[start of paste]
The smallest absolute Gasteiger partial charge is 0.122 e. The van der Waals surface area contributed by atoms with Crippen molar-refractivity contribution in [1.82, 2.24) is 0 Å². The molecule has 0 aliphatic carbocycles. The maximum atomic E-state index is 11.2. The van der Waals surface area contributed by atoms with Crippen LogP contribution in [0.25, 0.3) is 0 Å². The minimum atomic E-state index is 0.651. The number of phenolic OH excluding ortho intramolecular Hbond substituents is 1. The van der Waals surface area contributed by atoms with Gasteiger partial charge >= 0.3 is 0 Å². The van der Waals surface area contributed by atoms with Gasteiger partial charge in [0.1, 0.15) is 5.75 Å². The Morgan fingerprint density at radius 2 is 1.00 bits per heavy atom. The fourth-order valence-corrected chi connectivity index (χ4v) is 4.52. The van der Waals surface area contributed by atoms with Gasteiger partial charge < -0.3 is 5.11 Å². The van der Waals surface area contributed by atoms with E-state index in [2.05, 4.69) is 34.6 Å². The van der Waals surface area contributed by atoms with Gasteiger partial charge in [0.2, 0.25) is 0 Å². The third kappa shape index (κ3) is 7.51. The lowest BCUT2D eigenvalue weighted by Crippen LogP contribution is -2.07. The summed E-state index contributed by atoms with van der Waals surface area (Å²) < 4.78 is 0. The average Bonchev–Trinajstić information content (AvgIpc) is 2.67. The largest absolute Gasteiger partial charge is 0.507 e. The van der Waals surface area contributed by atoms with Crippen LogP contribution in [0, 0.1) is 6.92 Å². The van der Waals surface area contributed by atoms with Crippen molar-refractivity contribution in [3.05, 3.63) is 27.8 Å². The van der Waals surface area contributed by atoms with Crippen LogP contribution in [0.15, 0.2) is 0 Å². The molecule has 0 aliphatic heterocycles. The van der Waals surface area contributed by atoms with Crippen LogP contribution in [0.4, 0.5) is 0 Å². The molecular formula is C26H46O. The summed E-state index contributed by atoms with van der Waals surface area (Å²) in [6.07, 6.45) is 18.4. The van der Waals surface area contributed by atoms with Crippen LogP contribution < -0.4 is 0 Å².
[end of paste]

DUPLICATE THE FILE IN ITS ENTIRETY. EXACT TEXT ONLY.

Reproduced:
The smallest absolute Gasteiger partial charge is 0.122 e. The van der Waals surface area contributed by atoms with Crippen molar-refractivity contribution in [1.82, 2.24) is 0 Å². The molecule has 0 aliphatic carbocycles. The maximum atomic E-state index is 11.2. The van der Waals surface area contributed by atoms with Crippen LogP contribution in [0.25, 0.3) is 0 Å². The minimum atomic E-state index is 0.651. The number of phenolic OH excluding ortho intramolecular Hbond substituents is 1. The van der Waals surface area contributed by atoms with Gasteiger partial charge >= 0.3 is 0 Å². The van der Waals surface area contributed by atoms with Gasteiger partial charge in [0.1, 0.15) is 5.75 Å². The Morgan fingerprint density at radius 2 is 1.00 bits per heavy atom. The fourth-order valence-corrected chi connectivity index (χ4v) is 4.52. The van der Waals surface area contributed by atoms with Gasteiger partial charge < -0.3 is 5.11 Å². The van der Waals surface area contributed by atoms with E-state index in [2.05, 4.69) is 34.6 Å². The van der Waals surface area contributed by atoms with Gasteiger partial charge in [0.2, 0.25) is 0 Å². The third kappa shape index (κ3) is 7.51. The lowest BCUT2D eigenvalue weighted by Crippen LogP contribution is -2.07. The summed E-state index contributed by atoms with van der Waals surface area (Å²) < 4.78 is 0. The average Bonchev–Trinajstić information content (AvgIpc) is 2.67. The largest absolute Gasteiger partial charge is 0.507 e. The van der Waals surface area contributed by atoms with Crippen LogP contribution in [0, 0.1) is 6.92 Å². The van der Waals surface area contributed by atoms with Crippen molar-refractivity contribution in [3.05, 3.63) is 27.8 Å². The van der Waals surface area contributed by atoms with Crippen LogP contribution in [0.15, 0.2) is 0 Å². The molecule has 0 aliphatic heterocycles. The van der Waals surface area contributed by atoms with Crippen LogP contribution in [0.4, 0.5) is 0 Å². The molecular formula is C26H46O. The summed E-state index contributed by atoms with van der Waals surface area (Å²) in [6.07, 6.45) is 18.4. The van der Waals surface area contributed by atoms with Crippen LogP contribution < -0.4 is 0 Å².